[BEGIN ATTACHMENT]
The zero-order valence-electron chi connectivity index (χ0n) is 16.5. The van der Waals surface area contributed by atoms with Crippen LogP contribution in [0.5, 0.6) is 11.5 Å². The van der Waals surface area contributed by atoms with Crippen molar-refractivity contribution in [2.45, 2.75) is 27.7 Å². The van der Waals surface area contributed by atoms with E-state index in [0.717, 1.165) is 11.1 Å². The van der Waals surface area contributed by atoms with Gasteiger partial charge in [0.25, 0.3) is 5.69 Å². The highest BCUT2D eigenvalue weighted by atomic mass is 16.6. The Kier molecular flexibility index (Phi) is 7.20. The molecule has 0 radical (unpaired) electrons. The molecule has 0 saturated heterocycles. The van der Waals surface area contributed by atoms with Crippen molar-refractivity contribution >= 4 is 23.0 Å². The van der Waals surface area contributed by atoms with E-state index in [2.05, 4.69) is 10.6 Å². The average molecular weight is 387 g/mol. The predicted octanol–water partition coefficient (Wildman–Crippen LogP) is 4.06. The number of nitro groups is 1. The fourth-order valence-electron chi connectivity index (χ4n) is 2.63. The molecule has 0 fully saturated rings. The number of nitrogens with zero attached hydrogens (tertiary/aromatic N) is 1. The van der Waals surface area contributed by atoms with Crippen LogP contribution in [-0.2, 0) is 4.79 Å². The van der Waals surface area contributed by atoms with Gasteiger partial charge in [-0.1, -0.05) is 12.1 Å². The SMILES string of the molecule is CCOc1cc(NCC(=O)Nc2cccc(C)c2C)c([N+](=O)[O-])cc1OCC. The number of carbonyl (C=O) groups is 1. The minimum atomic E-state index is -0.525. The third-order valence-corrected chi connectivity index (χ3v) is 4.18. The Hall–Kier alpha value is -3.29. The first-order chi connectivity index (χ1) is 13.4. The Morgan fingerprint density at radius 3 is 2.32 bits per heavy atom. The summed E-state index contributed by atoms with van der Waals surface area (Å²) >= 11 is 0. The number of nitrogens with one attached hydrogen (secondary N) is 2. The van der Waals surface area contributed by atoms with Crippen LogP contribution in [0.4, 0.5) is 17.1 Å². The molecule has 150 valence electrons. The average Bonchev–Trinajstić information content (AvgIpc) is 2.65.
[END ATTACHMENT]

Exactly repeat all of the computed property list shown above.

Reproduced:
The zero-order valence-electron chi connectivity index (χ0n) is 16.5. The van der Waals surface area contributed by atoms with Crippen LogP contribution in [0.5, 0.6) is 11.5 Å². The van der Waals surface area contributed by atoms with Crippen molar-refractivity contribution in [2.45, 2.75) is 27.7 Å². The van der Waals surface area contributed by atoms with E-state index in [0.717, 1.165) is 11.1 Å². The van der Waals surface area contributed by atoms with Gasteiger partial charge in [0.25, 0.3) is 5.69 Å². The highest BCUT2D eigenvalue weighted by atomic mass is 16.6. The Kier molecular flexibility index (Phi) is 7.20. The molecule has 0 radical (unpaired) electrons. The molecule has 0 saturated heterocycles. The van der Waals surface area contributed by atoms with Crippen molar-refractivity contribution >= 4 is 23.0 Å². The van der Waals surface area contributed by atoms with E-state index in [2.05, 4.69) is 10.6 Å². The average molecular weight is 387 g/mol. The predicted octanol–water partition coefficient (Wildman–Crippen LogP) is 4.06. The number of nitro groups is 1. The fourth-order valence-electron chi connectivity index (χ4n) is 2.63. The molecule has 0 fully saturated rings. The number of nitrogens with zero attached hydrogens (tertiary/aromatic N) is 1. The van der Waals surface area contributed by atoms with Crippen LogP contribution in [-0.2, 0) is 4.79 Å². The van der Waals surface area contributed by atoms with Gasteiger partial charge in [-0.1, -0.05) is 12.1 Å². The SMILES string of the molecule is CCOc1cc(NCC(=O)Nc2cccc(C)c2C)c([N+](=O)[O-])cc1OCC. The number of carbonyl (C=O) groups is 1. The minimum atomic E-state index is -0.525. The third-order valence-corrected chi connectivity index (χ3v) is 4.18. The Hall–Kier alpha value is -3.29. The first-order chi connectivity index (χ1) is 13.4. The Morgan fingerprint density at radius 3 is 2.32 bits per heavy atom. The summed E-state index contributed by atoms with van der Waals surface area (Å²) >= 11 is 0. The number of nitrogens with one attached hydrogen (secondary N) is 2. The van der Waals surface area contributed by atoms with Crippen LogP contribution in [0.4, 0.5) is 17.1 Å². The molecule has 150 valence electrons. The average Bonchev–Trinajstić information content (AvgIpc) is 2.65.